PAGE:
Mum’s anger at dentist after son died on 21st birthday
The mother of a man who died on his 21st birthday has hit out at the dentist she claims failed her son after he was diagnosed with mouth cancer.
Sara Smith, of Corby Glen, says her son, Sam, could have been given a better chance of life with an earlier diagnosis.
It was discovered Sam had mouth cancer in 2013, several months after he first complained about severe pain at the back of his mouth.
On a visit to Anthony Smith, who was then based in Avenue Road but now runs his practice in Dysart Road, Sam was given an X-ray and told he had an impacted wisdom tooth. He was given the antibiotic amoxicillin.
Mrs Smith said that in the following weeks Sam’s symptoms worsened and he saw Mr Smith again at a routine appointment that had been made six months before.
He referred Sam to the hospital with the view of a maxillofacial consultant extracting the tooth and Sam was given another course of amoxicillin.
Sam’s mum chased the hospital appointment and in mid-May received a letter from Lincoln County Hospital for an appointment on July 16. Sam and his mother went back to the dentist to ask him if he could speed up the process.
In June, Mr Smith said Sam did need to be seen as quickly as possible and an appointment was arranged for June 14 when Sam saw the maxillofacial consultant who said it was serious. Sam had an X-ray, biopsy and blood tests that same day.
Mrs Smith said: “He was 18 at the time. They mentioned cancer. We were just reeling. The consultant said he was pretty sure it was a tumour. We came home in a blur.”
Mrs Smith added: “Less than a week later we had a call from the practice manager who rang to see how Sam had got on. They said Mr Smith had wanted the referral sent off urgently, but from that day I never heard another whisper from them.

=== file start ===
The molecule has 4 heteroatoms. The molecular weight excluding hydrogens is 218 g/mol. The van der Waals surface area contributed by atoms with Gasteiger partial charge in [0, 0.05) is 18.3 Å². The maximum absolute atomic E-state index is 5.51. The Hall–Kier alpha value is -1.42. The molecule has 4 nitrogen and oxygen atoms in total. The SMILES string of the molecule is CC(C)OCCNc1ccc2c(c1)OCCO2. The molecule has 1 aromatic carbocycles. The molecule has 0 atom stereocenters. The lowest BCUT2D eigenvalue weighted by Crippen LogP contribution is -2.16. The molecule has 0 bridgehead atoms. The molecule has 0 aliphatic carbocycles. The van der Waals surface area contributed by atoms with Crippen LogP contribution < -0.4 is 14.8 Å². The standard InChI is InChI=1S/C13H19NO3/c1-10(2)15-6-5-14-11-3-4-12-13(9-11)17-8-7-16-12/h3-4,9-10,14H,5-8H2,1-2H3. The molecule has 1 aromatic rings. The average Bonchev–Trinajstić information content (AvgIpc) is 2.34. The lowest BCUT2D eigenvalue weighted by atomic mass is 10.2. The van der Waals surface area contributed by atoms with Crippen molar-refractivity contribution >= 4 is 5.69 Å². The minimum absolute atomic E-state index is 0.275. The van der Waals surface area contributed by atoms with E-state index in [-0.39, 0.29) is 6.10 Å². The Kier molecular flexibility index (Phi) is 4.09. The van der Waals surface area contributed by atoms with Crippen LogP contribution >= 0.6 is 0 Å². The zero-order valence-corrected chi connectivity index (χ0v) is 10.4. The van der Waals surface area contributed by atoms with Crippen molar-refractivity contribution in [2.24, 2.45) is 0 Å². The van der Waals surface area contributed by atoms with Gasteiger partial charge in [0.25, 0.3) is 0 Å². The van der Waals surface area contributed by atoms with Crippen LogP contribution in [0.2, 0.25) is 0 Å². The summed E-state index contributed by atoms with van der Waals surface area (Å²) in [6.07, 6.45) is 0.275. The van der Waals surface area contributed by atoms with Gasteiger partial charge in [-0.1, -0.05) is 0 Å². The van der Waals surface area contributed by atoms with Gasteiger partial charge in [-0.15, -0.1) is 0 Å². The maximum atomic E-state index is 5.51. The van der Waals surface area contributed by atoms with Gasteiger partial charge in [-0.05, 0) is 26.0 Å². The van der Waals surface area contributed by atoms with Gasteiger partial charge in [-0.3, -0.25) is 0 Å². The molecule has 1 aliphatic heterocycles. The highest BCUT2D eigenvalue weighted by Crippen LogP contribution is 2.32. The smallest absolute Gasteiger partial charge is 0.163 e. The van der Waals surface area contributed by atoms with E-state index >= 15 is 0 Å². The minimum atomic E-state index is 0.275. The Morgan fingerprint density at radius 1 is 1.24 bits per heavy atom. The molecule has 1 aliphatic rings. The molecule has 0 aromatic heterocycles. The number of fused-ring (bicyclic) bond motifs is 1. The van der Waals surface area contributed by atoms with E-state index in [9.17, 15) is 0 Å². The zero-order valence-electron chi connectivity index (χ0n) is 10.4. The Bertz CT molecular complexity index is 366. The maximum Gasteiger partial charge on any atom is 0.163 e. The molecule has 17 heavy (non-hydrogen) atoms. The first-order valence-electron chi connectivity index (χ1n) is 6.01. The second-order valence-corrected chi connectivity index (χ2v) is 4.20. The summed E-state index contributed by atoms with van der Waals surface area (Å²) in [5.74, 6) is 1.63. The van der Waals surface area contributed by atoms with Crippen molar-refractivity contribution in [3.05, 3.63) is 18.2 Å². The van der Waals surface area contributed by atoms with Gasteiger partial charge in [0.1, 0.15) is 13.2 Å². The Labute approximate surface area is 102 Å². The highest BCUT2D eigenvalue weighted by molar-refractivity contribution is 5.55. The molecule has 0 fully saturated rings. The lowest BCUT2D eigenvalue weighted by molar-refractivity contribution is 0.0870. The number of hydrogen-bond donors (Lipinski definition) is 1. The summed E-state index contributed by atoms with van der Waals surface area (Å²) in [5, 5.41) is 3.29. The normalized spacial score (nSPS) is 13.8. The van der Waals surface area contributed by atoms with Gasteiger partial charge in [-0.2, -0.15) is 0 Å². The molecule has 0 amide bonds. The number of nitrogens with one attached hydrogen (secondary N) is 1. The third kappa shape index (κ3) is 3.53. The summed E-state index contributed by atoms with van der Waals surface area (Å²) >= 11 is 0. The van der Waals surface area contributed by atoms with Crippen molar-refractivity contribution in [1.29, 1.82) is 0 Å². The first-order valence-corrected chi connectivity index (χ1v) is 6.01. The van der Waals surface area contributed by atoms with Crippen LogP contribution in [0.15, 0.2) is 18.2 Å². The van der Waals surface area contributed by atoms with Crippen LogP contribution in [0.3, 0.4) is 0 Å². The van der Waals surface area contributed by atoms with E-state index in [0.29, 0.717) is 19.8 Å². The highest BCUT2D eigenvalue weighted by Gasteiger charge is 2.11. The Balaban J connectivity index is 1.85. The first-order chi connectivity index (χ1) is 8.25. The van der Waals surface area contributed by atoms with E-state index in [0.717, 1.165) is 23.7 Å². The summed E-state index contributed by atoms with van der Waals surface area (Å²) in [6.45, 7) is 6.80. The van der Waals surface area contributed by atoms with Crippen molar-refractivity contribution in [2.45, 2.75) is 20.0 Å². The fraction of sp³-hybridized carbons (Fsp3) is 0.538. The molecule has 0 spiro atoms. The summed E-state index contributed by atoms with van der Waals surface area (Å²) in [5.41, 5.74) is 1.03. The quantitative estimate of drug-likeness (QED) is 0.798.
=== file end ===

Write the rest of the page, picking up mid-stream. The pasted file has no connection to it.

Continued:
“He had been seeing Sam almost from birth. But we have had nothing from them, not one iota.”
Sam had an operation to remove the tumour at the end of July 2013 and had chemotherapy and radiotherapy for the rest of the year. Surgeons removed part of his mouth and replaced it with tissue from his arm.
Following the operation, Sam seemed to be making a recovery but in February last year he complained of pain in his shoulder. A scan later revealed that cancer had spread to his lungs. He died on his 21st birthday on June 4.
Before his death, Liverpool fan Sam was able to travel to Bordeaux and Madrid to watch football matches and enjoyed a trip to Amsterdam.
Mrs Smith said that while an earlier diagnosis would not have guaranteed Sam would still be alive today, it may have given him a better chance of life. She said: “I think for Sam and our peace of mind I have to put this to bed. Sam suffered horribly. It was awful to see.”
Mrs Smith complained to the General Dental Council (GDC) but described their investigation as a ‘shambles’.
The council said that Mr Smith had already taken action to improve procedures at his practice as a result from another unrelated complaint.
In a summary of the investigation outcome sent to Mrs Smith, the body stated: “To dispose of this matter without action would, however, fail to indicate to the registrant the seriousness of the matters alleged, which the committee considers stand a real prospect of being established before a Practice Committee. While not requiring a referral to the Professional Conduct Committee, the alleged deficiencies are a departure from acceptable standards.”
The statement continued: “Having again taken into account the low likelihood of repetition, the committee is satisfied that it is both sufficient and proportionate to close this case with advice to ensure future compliance with GDC standards and to identify where the registrant needs to reflect upon his future conduct.”
In response to Mrs Smith’s comments, Anthony Smith told the Journal: “I would like to say how sorry I am about Mr Smith’s death and pass on my sincere sympathies to Mrs Smith and her family.
“However, I cannot comment further because of my duty of patient confidentiality.”